So nobody ever got arrested wrongly, nobody ever went to jail even though they were innocent, no "evidence" was ever planted on "criminals" just to make them informers, no excessive force was ever used, no people ever died in police custody etc etc etc

    Please, in an ideal world maybe but in the real world.......

    This is coming from an ex cop in romania, possibly the most corrupt police in the world at one time.

    Point is, you give one cop the right to look into your phone, even if just for traffic offences, you give ALL of them the same right. Password lock it, if they really need the info they can get it from the carrier or Rim

    Posted from my CrackBerry at wapforums.crackberry.com
    01-08-11 03:28 AM
  7. T
    And the presumption that they are your enemy is even more naive and ridiculous and will probably get the hassling you claim you didn't deserve...

    Anyway, its ridiculous to keep discussing the topic when PEOPLE AREN'T EVEN READING THE DETAILS. A cop is not going to approach you and ask you to see your phone, you will be sitting in the back of the squad car in cuffs and all your personal belongings will have been stripped from your person. They will then look through everything. How many more ways do I have to explain it????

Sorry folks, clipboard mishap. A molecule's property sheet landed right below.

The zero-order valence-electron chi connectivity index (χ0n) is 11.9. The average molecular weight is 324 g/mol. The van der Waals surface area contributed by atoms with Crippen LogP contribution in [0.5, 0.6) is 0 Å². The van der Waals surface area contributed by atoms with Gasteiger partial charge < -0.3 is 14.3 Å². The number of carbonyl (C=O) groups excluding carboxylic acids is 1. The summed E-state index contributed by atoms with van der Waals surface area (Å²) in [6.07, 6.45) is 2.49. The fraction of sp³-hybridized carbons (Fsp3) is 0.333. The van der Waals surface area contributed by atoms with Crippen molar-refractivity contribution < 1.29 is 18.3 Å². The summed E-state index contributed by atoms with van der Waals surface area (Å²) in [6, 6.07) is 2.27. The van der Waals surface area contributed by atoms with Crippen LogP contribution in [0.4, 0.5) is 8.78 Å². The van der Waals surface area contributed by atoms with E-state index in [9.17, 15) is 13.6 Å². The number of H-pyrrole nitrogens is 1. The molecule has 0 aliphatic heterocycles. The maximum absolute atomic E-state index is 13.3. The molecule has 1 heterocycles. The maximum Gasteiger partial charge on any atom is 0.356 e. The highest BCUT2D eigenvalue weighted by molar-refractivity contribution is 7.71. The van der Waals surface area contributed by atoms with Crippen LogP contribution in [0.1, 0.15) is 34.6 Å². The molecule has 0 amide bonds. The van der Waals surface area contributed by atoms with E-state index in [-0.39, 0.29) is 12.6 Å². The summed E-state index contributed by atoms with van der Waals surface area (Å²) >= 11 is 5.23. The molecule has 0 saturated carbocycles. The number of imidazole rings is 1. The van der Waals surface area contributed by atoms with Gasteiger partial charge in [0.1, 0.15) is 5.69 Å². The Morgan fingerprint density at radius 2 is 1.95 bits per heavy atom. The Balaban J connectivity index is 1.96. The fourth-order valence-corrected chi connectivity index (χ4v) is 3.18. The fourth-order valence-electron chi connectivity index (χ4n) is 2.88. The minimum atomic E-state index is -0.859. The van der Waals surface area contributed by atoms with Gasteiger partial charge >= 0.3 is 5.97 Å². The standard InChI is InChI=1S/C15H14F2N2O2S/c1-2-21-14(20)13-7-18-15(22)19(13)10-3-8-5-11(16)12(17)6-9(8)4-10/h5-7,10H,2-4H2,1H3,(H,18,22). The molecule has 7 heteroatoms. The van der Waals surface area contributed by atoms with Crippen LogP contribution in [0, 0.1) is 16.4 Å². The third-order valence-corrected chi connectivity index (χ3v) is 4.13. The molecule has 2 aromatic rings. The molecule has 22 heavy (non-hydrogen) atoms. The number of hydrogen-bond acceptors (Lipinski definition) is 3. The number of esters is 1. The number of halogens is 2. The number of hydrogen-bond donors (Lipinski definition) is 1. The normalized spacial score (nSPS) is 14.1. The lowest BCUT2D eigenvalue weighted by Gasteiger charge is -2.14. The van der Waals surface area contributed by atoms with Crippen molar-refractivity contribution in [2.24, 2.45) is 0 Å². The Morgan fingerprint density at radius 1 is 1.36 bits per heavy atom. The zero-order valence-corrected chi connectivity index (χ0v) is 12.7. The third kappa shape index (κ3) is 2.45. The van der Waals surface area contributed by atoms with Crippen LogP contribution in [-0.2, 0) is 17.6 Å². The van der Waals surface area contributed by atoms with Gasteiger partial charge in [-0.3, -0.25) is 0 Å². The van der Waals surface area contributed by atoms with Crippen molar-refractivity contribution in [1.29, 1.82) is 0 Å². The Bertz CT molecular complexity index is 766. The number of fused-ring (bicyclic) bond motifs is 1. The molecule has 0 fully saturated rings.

Look, I don't think anyone doesn't get what you're trying to say. The points you seem to lack patience for are these: (a) even the accused have rights; and (b) even the ARRESTED have rights. These rights include (among others) the right to remain silent and the right to be free from involuntary servitude (i.e. slavery). What that means is this: (a) an American does not have to give the police his password (verbally or otherwise); and (b) the police still can't lawfully beat it out of him (though I realize you think they probably should be allowed to). If those people who are acting in the name of California's government authorize the police to do so (even if it's the judges), they are guilty of sedition.

    I'm sure you've seen on television how the police break down someone's door. Sometimes they announce themselves, sometimes they don't. Sometimes they have a warrant, sometimes they don't. It makes no difference until the matter is hashed out in court, and it's determined whether the evidence they gathered as a result of their actions is admissible or not. They may even ask the person inside to open the door. If he doesn't (and he really does not have to help them), they'll just break it down anyway. Now, you should re-read the title of the article. It's "One more reason to stay with BlackBerry." Then imagine a door that's so strong the police can't break it down. Imagine me laughing, knowing they can't break down that metaphorical door. I'll imagine you crying, because RIM hasn't made it easy for the government of Saudi Arabia and the People's Republic of California to spy.
    01-08-11 07:30 AM
  8. the_sandman_454's Avatar
    And the presumption that they are your enemy is even more naive and ridiculous and will probably get the hassling you claim you didn't deserve...